mersenneforum.org FastECPP software and 50000 digit primality proof (reposted from NMBRTHRY)
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 2022-05-24, 23:57 #122 Batalov     "Serge" Mar 2008 Phi(4,2^7658614+1)/2 232008 Posts That's the same what Andreas wrote - paths are different on various architectures (likely only gated by number of threads/workers). I'd sent him the complete .cert1 and corresponding log file so he could sort-of-restore the interesting state (I had a state where the process reproducibly would go for ~300 core-hours alone; the highest prime had iirc 8-digit size). And he was able to get to that state. If/when he started from the top, his process didn't get stalled (different path). One path that I could suggest - Step 1. grok the structure of .cert1 (it is an array of arrays?), and then Step 2. truncate the .cert1 that is in some sort of a stalemate and run it for a while with different (less?) number of workers; you might get a different path. Later the successful bypass can be continued on the larger cluster. It is similar to what one could do to Primo especially when it simply fails in Step 1 (you can play with config file, various parameters affect exit criteria...) Another path (if this is in step [0]) might be to advance Andreas' own idea where he relaxed acceptance criteria; relax them maybe even to a totally silly degree; achieve the effect that proof advances to step [1] with even a 2 or 4 bit gain, it doesn't matter. It will be out of a trap. Then use the standard binary.) I think this will essentially imitate a backtrack.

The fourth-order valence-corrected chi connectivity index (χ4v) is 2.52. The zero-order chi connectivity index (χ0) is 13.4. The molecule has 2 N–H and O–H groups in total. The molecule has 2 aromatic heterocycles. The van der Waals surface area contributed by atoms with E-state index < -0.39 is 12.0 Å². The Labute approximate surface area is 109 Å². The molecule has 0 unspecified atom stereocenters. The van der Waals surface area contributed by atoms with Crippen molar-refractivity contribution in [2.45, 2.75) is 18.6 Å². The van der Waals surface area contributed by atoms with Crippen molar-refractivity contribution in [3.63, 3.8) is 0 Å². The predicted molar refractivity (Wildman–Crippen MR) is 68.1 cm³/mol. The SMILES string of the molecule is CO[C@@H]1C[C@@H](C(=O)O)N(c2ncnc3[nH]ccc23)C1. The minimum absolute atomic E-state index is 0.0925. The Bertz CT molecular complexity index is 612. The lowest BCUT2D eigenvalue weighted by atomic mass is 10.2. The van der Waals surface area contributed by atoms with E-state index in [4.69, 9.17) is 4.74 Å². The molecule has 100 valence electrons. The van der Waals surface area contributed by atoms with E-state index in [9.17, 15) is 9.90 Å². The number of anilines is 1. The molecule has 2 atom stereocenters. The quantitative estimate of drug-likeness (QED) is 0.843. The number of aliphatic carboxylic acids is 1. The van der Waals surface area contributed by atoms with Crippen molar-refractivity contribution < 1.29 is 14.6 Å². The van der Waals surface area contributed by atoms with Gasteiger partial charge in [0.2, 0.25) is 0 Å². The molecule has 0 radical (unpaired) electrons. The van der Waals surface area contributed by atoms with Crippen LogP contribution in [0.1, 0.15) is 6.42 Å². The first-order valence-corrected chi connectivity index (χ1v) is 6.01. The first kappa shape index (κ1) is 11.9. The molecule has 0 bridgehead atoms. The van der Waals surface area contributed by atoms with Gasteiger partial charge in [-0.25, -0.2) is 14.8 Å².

2022-05-25, 16:50 #123 frmky     Jul 2003 So Cal 22·599 Posts Increasing the list in cm_nt_next_prime() unfortunately didn't work. It ran for over a day (rather than stopping after a few hours) increasing its memory use until it was killed by the OOM killer. Andreas confirmed that the path taken depends on the number of workers. When I manually backtracked I restarted with the same number of workers, which explains why I got the same result. Yesterday I deleted a few steps at the end of cert1 then ran it overnight using the single-threaded version. It followed a new path, so I'm back on track. The next time this happens I'll try just backing up a step or two and changing the number of workers. Although it appears the code does need proper backtracking.
 2022-05-26, 01:31 #124 Batalov     "Serge" Mar 2008 Phi(4,2^7658614+1)/2 27×7×11 Posts Good! Just an idea borrowed from molecular modeling -- I also think some imitation of Simulated annealing might help. Simply put, early in a step cycle to not accept small gains, but then allow them slowly more and more permissively as a function of time. Then restart the clock at each step.